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Friday, Sept. 20, 2013

Mexican Congress modifies law allowing independent candidacies to require states and Mexico City to change their constitutions and laws to allow such candidacies

Zacatecas state already had changed its laws, and an independent candidate won a mayor's race there on July 7; he took office Sept. 15, as did the openly gay mayor of Fresnillo

raul de luna         The Mexican Congress, which in 2011 voted to change the Mexican Constitution to allow independent candidates to run for office, has now voted to require states and Mexico City to change their constitutions and laws to allow such candidacies.

         Zacatecas' legislature had changed its laws in 2012 to allow independent candidacies, and on July 7, independent candidate Raúl de Luna Tovar won election as mayor of General Enrique Estrada, a municipality of nearly 6,000. De Luna Tovar, 45, had previously served as mayor from 2007-2010 representing the National Action Party. He told Excélsior columnist Leo Zuckermann that when the PAN would not allow him to register as a candidate for the party's mayoral nomination, he went independent, easily gathering the 15% of the municipality's electorate. He defeated the candidate on a PAN-Democratic Revolution Party alliance 1,378 to 1,110; there was a 70% turnout. De Luna Tovar won 44.3 of the 3,110 votes.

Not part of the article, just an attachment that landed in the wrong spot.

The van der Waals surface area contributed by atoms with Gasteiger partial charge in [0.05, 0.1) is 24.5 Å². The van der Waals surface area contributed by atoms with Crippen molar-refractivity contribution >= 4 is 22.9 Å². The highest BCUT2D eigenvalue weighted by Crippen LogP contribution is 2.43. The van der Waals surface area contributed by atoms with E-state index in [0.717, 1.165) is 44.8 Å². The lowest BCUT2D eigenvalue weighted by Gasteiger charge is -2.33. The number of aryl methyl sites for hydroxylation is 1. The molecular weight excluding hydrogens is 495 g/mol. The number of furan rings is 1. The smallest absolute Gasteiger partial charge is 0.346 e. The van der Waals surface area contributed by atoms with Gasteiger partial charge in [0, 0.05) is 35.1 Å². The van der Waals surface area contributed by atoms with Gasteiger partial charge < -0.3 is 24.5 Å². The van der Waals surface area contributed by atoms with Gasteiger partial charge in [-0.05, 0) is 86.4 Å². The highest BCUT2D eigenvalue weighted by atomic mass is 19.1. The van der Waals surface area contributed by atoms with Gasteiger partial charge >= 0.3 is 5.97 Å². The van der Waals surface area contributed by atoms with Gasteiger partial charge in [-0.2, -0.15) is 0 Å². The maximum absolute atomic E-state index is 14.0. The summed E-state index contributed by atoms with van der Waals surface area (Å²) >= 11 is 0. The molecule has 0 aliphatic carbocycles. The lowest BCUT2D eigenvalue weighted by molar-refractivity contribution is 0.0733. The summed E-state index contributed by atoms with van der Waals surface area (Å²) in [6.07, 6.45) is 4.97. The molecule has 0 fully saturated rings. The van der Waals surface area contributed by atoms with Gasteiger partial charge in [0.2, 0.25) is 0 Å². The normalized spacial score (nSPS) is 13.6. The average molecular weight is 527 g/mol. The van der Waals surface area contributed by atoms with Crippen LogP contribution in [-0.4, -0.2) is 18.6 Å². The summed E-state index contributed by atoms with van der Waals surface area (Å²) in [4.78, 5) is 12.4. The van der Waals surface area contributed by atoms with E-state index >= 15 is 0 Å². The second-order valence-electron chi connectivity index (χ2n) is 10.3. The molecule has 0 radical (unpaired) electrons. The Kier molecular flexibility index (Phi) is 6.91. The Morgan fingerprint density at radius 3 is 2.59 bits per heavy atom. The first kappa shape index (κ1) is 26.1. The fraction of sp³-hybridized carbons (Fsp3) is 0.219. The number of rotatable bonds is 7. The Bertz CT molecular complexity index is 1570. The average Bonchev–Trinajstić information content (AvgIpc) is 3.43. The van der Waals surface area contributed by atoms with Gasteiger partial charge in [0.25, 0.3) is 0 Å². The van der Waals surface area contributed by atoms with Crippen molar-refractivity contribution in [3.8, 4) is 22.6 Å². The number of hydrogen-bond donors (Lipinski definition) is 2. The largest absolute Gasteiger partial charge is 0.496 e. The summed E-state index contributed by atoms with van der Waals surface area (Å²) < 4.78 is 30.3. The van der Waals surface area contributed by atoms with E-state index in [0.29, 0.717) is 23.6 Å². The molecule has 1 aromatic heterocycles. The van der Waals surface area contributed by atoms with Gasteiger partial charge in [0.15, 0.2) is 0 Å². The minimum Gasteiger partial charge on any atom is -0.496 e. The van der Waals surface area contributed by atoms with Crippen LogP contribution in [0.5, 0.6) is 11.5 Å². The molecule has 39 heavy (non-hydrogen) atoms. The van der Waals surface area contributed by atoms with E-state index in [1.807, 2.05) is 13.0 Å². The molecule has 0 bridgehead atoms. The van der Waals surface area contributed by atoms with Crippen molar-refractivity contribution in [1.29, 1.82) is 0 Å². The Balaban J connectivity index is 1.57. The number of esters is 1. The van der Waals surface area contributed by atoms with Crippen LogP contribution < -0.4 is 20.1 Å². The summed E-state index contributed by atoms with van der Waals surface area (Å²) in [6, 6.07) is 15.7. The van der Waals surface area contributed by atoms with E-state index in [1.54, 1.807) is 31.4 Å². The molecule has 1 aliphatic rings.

He raised 105,000 pesos ($8,233) for campaign expenses, half of which may be reimbursed by electoral authorities. His campaign logo was his first initial placed within a moon (Luna means moon). He used a maroon color to distinguish himself from the colors of other parties.

           De Luna Tovar took office Sunday (Sept. 15), succeeding an Institutional Revolutionary Party mayor. He was one of 58 mayors elected July 7 in Zacatecas: one of them, Benjamín Medrano Quesada of the Institutional Revolutionary Party, now mayor of Fresnillo, is openly gay.

April 2011: Senate vote allowing independent candidacies.
May 2011: Jorge Castañeda on independent candidacies.